Good morning, Quartz readers!
What to watch for today and over the weekend
Paul Manafort goes to court. Donald Trump’s former campaign manager will respond to allegations that he lied to the special counsel’s office, violating his plea deal. Manafort, who has been in jail since mid-June, will be allowed to wear his infamously expensive suits rather than a prison uniform.
US diplomats in Venezuela face a deadline to leave. The US said it would defy orders (paywall) from president Nicolás Maduro to pull its diplomatic personnel out of Venezuela by this weekend as the White House now recognizes opposition leader Juan Guaidó as interim president, raising the possibility that Maduro could use force to throw them out.
Greece holds a controversial vote on Macedonia’s name change. Delayed by a day, parliament is now expected today to ratify a UN-brokered deal that would see its neighbor’s name changed to North Macedonia to avoid confusion with the northern Greek province of Macedonia. Thousands of Greeks protested the deal outside the legislature.
A new White House policy for asylum seekers south of the border. Starting today, the Trump administration will require asylum seekers at the San Ysidro crossing in San Diego, the country’s busiest, to turn back and wait in Mexico while their claims are being processed in US courts. The policy is expected to further strain Mexico’s border cities, which are dealing with a huge influx of migrants from Central American nations.
World Youth Day reaches its climax. Pope Francis will lead Mass in Panama on the final day of his visit to the country, with hundreds of thousands of young devotees expected to be in attendance. On his trip, the pope has expressed messages (paywall) of support to Central American migrants.
While you were sleeping
Two bills to reopen the US government died in the Senate… A Republican measure to allocate $5.7 billion for Donald Trump’s proposed border wall and a Democrat measure to re-open the government without wall funding both failed to reach the 60-vote threshold needed to pass.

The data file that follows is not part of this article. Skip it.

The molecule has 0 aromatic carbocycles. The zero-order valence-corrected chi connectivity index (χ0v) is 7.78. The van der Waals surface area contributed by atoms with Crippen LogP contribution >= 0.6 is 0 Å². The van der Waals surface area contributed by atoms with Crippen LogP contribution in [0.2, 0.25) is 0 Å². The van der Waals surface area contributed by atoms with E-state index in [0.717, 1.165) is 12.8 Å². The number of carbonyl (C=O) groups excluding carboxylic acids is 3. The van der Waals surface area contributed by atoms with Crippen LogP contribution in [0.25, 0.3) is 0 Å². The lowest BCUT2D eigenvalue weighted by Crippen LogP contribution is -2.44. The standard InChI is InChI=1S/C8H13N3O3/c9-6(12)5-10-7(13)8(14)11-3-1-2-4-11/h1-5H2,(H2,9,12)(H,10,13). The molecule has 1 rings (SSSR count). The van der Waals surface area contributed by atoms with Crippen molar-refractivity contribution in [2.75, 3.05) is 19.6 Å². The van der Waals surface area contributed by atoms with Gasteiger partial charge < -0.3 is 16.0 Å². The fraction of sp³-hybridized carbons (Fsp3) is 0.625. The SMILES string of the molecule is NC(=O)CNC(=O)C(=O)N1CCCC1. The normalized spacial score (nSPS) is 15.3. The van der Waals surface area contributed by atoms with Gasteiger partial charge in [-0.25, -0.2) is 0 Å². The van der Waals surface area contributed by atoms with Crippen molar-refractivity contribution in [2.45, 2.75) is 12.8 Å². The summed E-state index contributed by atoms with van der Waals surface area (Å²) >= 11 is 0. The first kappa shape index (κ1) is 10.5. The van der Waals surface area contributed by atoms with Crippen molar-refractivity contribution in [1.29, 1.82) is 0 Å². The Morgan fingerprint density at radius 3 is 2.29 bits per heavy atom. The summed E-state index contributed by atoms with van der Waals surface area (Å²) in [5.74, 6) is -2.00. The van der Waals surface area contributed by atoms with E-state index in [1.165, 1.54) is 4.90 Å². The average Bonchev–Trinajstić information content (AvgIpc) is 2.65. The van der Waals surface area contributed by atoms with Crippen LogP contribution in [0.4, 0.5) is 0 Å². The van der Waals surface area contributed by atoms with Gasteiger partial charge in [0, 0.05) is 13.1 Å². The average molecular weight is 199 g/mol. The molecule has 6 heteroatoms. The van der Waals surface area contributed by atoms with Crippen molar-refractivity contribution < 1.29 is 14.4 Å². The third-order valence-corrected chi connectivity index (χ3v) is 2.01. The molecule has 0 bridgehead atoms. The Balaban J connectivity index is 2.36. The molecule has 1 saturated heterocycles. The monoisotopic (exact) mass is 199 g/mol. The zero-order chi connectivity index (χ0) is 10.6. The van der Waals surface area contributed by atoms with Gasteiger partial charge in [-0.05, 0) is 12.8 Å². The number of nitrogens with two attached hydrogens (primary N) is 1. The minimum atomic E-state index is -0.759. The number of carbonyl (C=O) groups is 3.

…As the US commerce secretary advised furloughed federal workers to take out loans. Wilbur Ross, who made billions in the private-equity industry, said he did not understand why thousands are being forced to use food banks. About 800,000 federal workers are not being paid as a result of the shutdown.
Venezuela’s opposition challenger spoke. Juan Guaidó hasn’t been seen in public since he declared himself interim president of the country on Wednesday, but in an interview with Spanish-language broadcaster Univision, the head of the national assembly—whose location was kept secret—said he would be willing to grant amnesty to president Maduro if he helped restore democracy.
George Soros launched a blistering attack against China at Davos. Speaking at his annual dinner during the World Economic Forum, the philanthropist said he wanted to “call attention to the mortal danger facing open societies from the instruments of control that machine learning and artificial intelligence can put in the hands of repressive regimes,” referring specifically to China’s social credit system.
Quartz obsession interlude
Business class is worth it—to airlines at least. Luxury tiers of premium travel—including the more recent trend of subdivided economy classes—are becoming an ever more potent symbol of class polarization in the friendly skies. Take a peek behind the curtain in our latest Quartz Obsession.
Our latest deep dive on the science behind Crispr includes a sit-down session with Josiah Zayner, chief executive of DIY gene-modifying kit supplier The ODIN. Plus: Quartz’s Youyou Zhou outlines the complex history of how Crispr went from a laboratory breakthrough to an industry disruptor.
Matters of debate
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America needs a wealth tax. Presidential hopefuls are campaigning on the idea of making millionaires and billionaires pay their fair share.
Earth’s dysfunctional politics shouldn’t extend to space. Davos attendees worry that international conflicts could become a major hurdle in orbit and beyond.
Journalists should never tweet. Twitter is the world’s most damaging social network for reporters and editors alike.
The White House is photoshopping Donald Trump. Not-so-subtle alterations are slimming the president’s bulk and lengthening his fingers.
This is the year of bendable phones. Samsung, Motorola, and Xiaomi are already touting their next-gen prototypes.
Australia’s heatwave is killing horses. More than 90 horses perished at a dried-up waterhole in the outback, as many places hit temperatures well over 40°C (104°F).
A board game based on the Novichok nerve-agent attack is on sale in Russia. The makers of “Our Guys in Salisbury” said the game was a response to biased coverage of Russia in Western media.
A German man is suing over women-only parking spots. The Bavarian town of Eichstätt designated well-lit and accessible spaces for women after a sexual assault.
Our best wishes for a productive day. Please send any news, comments, bendy phones, and shelter for animals to email@example.com. Join the next chapter of Quartz by downloading our app and becoming a member. Today’s Daily Brief was written by Isabella Steger and edited by Tripti Lahiri.